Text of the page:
Wednesday, October 9, 2013

Sitecore Users Virtual Summit - October 15 - 16, 2013

The Sitecore Users Virtual Summit is an awesome 24 hour summit happening online on October 15-16 You can check out the schedule. Its online and running 24 hours.

You can tune in for the presentations you want. Check out the schedule Some key ones to check out:

There are two presentations on Active Commerce by Nick Wesselman. CTO at Active Commerce, Sitecore MVP.

One on Automated Testing

One on SheerUI

There are a couple on DMS:

Howard Kim is presenting.  Looking forward to that.

The plus to this Summit is you don't need to travel, you can tune in from anywhere. The presenters are high caliber as are the topics.

I look forward to seeing everyone online taking part in these presentations.

Saturday, October 5, 2013

QuickStart: Deciding what Data Goes Where

One of the biggest factors in a successful Sitecore implementation is determining where data is stored.

These storage locations can be grouped into four types:

a) Sitecore Content Tree
b) Local Data Sources
c) Enterprise Data Sources
d) External Data Sources

The initial tendancy is to place everything in the content tree especially if you are not working with Enterprise Data Sources or External Data Sources.

What To Store In The Content Tree

The Sitecore Content Tree is a good place to store data that is easily placed in a hierarchy of 1 to 1 or 1 to many item relationships.
It is NOT good at storing data that is tightly related to many other items.  It is also not as great a storing large volumes of direct children unless you take

advantage of such modules as Item Buckets.

The key question to ask when considering placing content in the content tree or media library is:

* Is this content only used by Sitecore or is it used by another application such as CRM, SAP, Sharepoint or some other system?
If this content is only used by sitecore in most cases this data should live in the Sitecore Content Tree, or Media Library.
There are some exceptions such as User Management/Security which may be only used by Sitecore but does not make sense to be in the content tree or media

library.  User Management is discussed in another Blog Article.

* Does this content need to be editable by content editors or is the data edited in external systems or only by users of the website?
If content editors will not be editing this content then the additional overhead would not necessarily be worth it and you are probably better served storing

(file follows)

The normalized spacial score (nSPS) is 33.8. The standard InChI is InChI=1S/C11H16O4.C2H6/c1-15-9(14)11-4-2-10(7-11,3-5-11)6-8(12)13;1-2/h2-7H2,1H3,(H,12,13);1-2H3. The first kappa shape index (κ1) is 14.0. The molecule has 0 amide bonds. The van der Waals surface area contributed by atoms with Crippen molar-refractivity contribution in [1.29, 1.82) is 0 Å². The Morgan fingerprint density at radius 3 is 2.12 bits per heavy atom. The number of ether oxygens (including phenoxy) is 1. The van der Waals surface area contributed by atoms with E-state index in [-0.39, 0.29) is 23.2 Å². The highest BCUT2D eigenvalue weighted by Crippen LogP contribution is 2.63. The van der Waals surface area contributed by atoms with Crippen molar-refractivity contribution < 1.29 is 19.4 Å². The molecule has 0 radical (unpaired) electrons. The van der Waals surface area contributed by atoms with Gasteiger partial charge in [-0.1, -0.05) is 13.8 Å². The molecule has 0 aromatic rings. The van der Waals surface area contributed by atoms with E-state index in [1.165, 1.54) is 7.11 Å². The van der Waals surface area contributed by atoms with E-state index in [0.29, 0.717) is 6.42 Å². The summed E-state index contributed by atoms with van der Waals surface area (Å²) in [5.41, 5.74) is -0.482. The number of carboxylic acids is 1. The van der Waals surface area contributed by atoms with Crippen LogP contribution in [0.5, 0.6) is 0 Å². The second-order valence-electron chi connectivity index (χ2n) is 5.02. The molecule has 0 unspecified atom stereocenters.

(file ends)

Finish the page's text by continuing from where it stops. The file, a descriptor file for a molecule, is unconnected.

it in the external system, additional SQL Server database tables, or in another data source.

* Other than for reporting, is this data read by any other website components?
If the data is only being collected by sitecore and then displayed in a report or used by the rules engine, you don't really need to store it in the content

tree.  Storing it in an external table would allow data to be queried more easily for reports or dumped to external reporting applications.

Here are some examples of data to store in the Content Tree:

* Page Hierarchy: By this I mean the website root node and all the pages used to build your navigation.  It makes sense to store this as it helps
  structure your content.

* Static Page Content: This is content related directly to a page.  It may be as simple as a title and a description and whether it is included in sub navigation.

* Resource Strings: These are all the field labels, static descriptions, help messages that are straight text with no formatting.

* General Site Settings: These are settings either related to the entire sitecore instance or per site. These are specifically setting that need to be edited by the

end user.  These settings are instance-wide and do not change often then you would want to place these in the .config files.
* Media Items such as images, PDF, Word Documents, PowerPoints, etc should be stored in the media library.

* Semi-static lookup lists.  This includes country lists, departments, regions, currencies, etc.

* Generic content items:  These are content items that will be updated, possibly need approval and then get published.  They can be shared across many pages.
An example would be a an article.  It may exist in an article page, but also be featured on a front page, or in a content rotator.  This single piece of

content would have all the information in one place and be referenced on the multiple pages.

Some examples of what NOT To Store in The Content Tree

* User Information such as logins, roles etc.

* Reporting Data and Logs are best stored in a local data source as this data will be written once and then reported on.  End users will NOT be editing this data.

* Product lists, e-commerce purchase transactions.

In an external database directly accessed via the Sitecore Web Application (three-tiered of course).  This would also include any imports and extracts
c) Cloud/external data sources (eg. via web services, Sitecore Connectors, etc)

QuickStart: Securing Sitecore

Sitecore is built on the standard .NET Membership Provider.  As such developers will be familiar with how it functions under the hood as far as creating user, profiles and roles.  However, it can become a little more complex when dealing with securing content.  Content needs to be viewed and edited by users who log into the Sitecore Admin, whether it be the page editor, content editor, or media library.  As well, content needs to be viewed and edited by users accessing the public website.  This can be confusing especially if you have not mapped out a roles matrix first.  This Quickstart will help walk you through the steps you need to ensure you have a secure sitecore installation.

Ensure before going to Production that you follow the checklist at the end of this blog post to ensure you have secured your Sitecore Installation.

1) Develop a role matrix

Roles are used to determine which of people will be responsible for reading/editing/publishing content.  Depending on your implementation, certain people may only be able to accessing certain content.
Some may access the page editor, while others need the content editor, and still others need the desktop.  
 It is very tempting especially when working with small companies to map users to their access.  Joe is the one uploading pdf files and editing content. Mark will will be the one proof-reading the content and then publishing it.  Rather, Joe is a content editor and Mark is a publisher.  So your role matrix would be:


/sitecore/content             Admin                          Read/Write/Publish/Admin/Delete
/sitecore/content             ContentEditor               Read/Write/Publish

User Roles
Joe                     ContentEditor
Mark                 Publisher

Production Promotion Security Checklist